Yoshida packs dark humour in his narrative, and much of it comes from Sumika (Eriko Sato), a failed actress who returns from Tokyo to her rural home when her parents die in a accident trying to save a black cat sitting in the middle of a road. At home, her hardworking woodcutter stepbrother, Shinji (Masatochi Nagase), and his new wife, Machiko (Hiromi Nagasaku), are not happy when Sumika asks for an allowance to live in Tokyo. Four years ago, Sumika quarrelled and almost killed her father for refusing her money to pursue stardom. But Sumika was not one to be stopped: she prostituted, made money and left home, but not before getting into an incestuous relationship with Shinji, a handle she uses again after her return to get favours out of him. Their little sister, Kiyomi (Aimi Satsukawa), is inspired by her family mess to draw manga comic strips, winning huge prize money and ruining Sumika's reputation. Naturally Sumika holds Kiyomi responsible for her failure as an actress.

The film is in a way a commentary on Japanese society, where schoolgirl prostitution, uneasy father-daughter relationships, domestic violence and suicides are not uncommon. Machiko bears the brunt of her husband's ill temper, and yet she keeps smiling and laughing. Kiyomi stoically bears Sumika's bullying, but continues to draw and ridicule her family. Sumika crosses hurdles with her cunning ways. But Shinji crumbles.

Basing his screenplay on the novel he wrote, Shinji Aoyama directs "Sad Vacation" ("Saddo Bake – Shon), falling back on his favourite theme. Which is dysfunctional humans. His characters are often heinous criminals or hapless victims of terrible crimes. We saw this in his last work, "Lakeside Murder Case" (2004). In Aoyama, we see a trace of Hitchcock and a trace of Kubrick, but the Japanese helmer, who was honoured with a homage at the Marrakech International Film Festival and his "Sad Vacation" screened outside competition, has the great ability to vary his style. His 2000 "Eureka," which won an Ecumenical Jury Prize at Cannes is a sombre, black and white study of a bus hijacking, the story narrated through long scenes, often deeply meditative, sometimes distractively so. "Sad Vacation" is closer to his first work, "Helpless" (1996), clearly impressionistic. However, thematically the three movies form a trilogy where the protagonists are grappling with traumatic pasts.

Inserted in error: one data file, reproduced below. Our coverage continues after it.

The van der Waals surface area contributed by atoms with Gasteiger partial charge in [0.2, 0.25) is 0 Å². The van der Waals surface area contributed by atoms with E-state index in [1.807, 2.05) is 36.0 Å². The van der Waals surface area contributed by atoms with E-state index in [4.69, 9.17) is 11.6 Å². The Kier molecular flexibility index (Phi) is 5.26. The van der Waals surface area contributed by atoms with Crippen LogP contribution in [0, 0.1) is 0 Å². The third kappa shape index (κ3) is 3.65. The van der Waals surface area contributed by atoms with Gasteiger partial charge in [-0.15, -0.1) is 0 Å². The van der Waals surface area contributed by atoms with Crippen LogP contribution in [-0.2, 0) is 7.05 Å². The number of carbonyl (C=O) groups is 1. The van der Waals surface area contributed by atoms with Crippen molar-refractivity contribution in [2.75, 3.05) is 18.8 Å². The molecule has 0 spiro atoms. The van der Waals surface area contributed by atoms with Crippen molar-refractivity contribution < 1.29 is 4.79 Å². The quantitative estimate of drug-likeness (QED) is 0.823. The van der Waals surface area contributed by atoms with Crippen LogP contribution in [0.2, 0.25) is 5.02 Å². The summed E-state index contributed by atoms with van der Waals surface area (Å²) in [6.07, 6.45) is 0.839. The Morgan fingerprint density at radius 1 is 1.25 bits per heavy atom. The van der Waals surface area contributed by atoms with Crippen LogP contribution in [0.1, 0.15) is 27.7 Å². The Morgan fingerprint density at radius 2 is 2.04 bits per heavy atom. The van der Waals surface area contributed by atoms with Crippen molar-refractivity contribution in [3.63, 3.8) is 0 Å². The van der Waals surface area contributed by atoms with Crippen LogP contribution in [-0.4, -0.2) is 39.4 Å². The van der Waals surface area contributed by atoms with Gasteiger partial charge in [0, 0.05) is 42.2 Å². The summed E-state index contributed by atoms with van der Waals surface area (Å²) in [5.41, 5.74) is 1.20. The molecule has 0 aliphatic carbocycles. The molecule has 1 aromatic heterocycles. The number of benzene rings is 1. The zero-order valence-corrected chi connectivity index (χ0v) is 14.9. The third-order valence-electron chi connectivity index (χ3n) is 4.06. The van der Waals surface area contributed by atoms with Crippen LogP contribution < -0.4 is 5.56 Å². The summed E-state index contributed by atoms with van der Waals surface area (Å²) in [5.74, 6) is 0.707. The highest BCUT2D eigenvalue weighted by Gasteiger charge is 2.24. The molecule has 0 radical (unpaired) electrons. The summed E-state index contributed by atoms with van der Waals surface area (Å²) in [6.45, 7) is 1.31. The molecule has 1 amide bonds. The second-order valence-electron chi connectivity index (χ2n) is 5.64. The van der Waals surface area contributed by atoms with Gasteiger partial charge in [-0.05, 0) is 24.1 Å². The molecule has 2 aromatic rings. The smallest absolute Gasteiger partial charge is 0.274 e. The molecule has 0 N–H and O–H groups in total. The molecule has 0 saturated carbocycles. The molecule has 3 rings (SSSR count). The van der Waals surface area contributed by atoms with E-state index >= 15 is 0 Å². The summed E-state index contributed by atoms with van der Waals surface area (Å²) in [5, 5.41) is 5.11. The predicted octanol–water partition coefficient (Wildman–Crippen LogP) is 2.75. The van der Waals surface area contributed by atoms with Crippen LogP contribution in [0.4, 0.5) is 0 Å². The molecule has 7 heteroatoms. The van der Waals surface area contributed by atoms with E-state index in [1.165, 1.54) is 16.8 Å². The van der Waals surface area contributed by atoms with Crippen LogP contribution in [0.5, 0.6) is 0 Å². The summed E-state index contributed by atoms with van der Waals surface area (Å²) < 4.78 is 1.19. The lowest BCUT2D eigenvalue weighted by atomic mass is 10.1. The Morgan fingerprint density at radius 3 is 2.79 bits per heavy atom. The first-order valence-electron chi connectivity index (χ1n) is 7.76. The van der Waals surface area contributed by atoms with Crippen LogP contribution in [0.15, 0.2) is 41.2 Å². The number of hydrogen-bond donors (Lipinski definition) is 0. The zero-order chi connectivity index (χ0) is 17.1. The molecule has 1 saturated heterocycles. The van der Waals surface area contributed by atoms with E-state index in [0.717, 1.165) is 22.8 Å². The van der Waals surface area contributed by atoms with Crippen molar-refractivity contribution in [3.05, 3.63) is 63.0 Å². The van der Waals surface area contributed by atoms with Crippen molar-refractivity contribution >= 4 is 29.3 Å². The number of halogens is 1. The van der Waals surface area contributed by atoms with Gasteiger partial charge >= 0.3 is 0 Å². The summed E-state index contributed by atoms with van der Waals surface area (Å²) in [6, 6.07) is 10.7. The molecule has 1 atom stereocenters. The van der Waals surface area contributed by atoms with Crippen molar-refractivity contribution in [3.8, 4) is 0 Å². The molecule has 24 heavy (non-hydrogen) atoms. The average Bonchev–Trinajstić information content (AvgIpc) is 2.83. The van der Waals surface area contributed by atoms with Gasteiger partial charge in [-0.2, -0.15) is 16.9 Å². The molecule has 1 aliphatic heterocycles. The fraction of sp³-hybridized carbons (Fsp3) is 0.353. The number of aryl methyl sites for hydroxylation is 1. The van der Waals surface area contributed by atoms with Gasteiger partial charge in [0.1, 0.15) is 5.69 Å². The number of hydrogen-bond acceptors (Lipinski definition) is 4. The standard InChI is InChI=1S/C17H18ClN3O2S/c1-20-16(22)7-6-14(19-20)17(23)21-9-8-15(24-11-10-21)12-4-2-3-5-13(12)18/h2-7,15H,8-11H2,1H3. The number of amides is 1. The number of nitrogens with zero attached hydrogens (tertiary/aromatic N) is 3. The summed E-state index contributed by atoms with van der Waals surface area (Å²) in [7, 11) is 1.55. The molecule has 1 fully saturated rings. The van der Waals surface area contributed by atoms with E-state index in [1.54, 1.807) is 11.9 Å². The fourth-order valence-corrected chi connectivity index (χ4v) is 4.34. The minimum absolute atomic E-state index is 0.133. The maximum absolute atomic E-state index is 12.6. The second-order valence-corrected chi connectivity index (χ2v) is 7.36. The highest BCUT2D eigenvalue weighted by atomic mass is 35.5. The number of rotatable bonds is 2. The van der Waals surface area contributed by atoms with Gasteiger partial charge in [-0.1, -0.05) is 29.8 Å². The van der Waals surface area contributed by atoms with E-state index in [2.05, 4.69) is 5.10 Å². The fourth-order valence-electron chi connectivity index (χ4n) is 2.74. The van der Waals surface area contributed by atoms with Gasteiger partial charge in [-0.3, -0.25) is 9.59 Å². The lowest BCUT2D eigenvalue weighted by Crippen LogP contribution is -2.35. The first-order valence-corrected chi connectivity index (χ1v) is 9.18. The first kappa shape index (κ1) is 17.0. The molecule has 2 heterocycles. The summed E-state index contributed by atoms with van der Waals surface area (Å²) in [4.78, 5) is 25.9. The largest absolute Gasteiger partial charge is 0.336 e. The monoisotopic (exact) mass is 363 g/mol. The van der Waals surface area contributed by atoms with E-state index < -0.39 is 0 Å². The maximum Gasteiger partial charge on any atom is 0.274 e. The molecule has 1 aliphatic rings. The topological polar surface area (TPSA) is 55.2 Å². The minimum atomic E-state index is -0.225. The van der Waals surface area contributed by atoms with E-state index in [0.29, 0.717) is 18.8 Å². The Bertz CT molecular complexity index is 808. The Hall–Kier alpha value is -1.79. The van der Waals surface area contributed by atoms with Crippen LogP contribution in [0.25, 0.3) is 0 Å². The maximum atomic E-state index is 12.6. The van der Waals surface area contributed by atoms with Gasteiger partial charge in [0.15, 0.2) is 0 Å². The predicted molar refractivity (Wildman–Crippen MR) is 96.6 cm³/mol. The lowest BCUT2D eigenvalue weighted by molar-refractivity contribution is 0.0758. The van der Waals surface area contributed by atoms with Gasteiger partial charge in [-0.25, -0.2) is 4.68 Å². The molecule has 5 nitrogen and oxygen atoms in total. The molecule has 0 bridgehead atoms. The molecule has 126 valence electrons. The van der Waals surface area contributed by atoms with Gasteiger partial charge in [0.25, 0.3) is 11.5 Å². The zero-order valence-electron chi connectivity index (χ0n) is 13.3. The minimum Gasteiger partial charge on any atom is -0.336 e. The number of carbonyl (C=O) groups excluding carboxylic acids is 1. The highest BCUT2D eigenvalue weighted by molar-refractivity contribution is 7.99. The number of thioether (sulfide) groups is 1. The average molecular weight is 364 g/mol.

"Sad Vacation" begins with Kenji (Tadanobu Asano) helping out a smuggler of Chinese workers. When one of them is found dead on a ship bringing them in, Kenji takes charge of the victim's young son. Kenji's sympathy for the boy arises from his own harrowing past, where his mother, Chiyoko (Eri Ishida) abandoned him when he was barely five, and his mentally unstable father committed suicide. It is never clear why she did that.

Years later, Kenji, now working for a trucking company after leaving the smuggler, finds that his long lost mother is his boss' wife. This is where the narrative starts to falter with Aoyama playing down the melodramatic angle to such a level that the interplay of emotions between the mother and the son look superficial. Chiyoko urges Kenji to forget the past while offering no explanation for her cruel deed. Nor does she express remorse or guilt. The movie switches tracks at this point, focussing on Kenji as he fights his urge to take revenge on his mother, while his girlfriend, an attractive club hostess, Saeko (Yuka Itaya), tries pulling him away from negative thoughts.

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Gautaman Bhaskaran is a veteran film critic and writer who has covered Cannes and other major international festivals, like Venice, Berlin, Montreal, Melbourne, and Fukuoka over the past two decades. He has been to Cannes alone for 15 years. He has worked in two of India’s leading English newspapers, The Hindu and The Statesman, and is now completing an authorized biography of India’s auteur-director, Adoor Gopalakrishnan. Penguin International will publish the book, whose research was funded by Ford Foundation.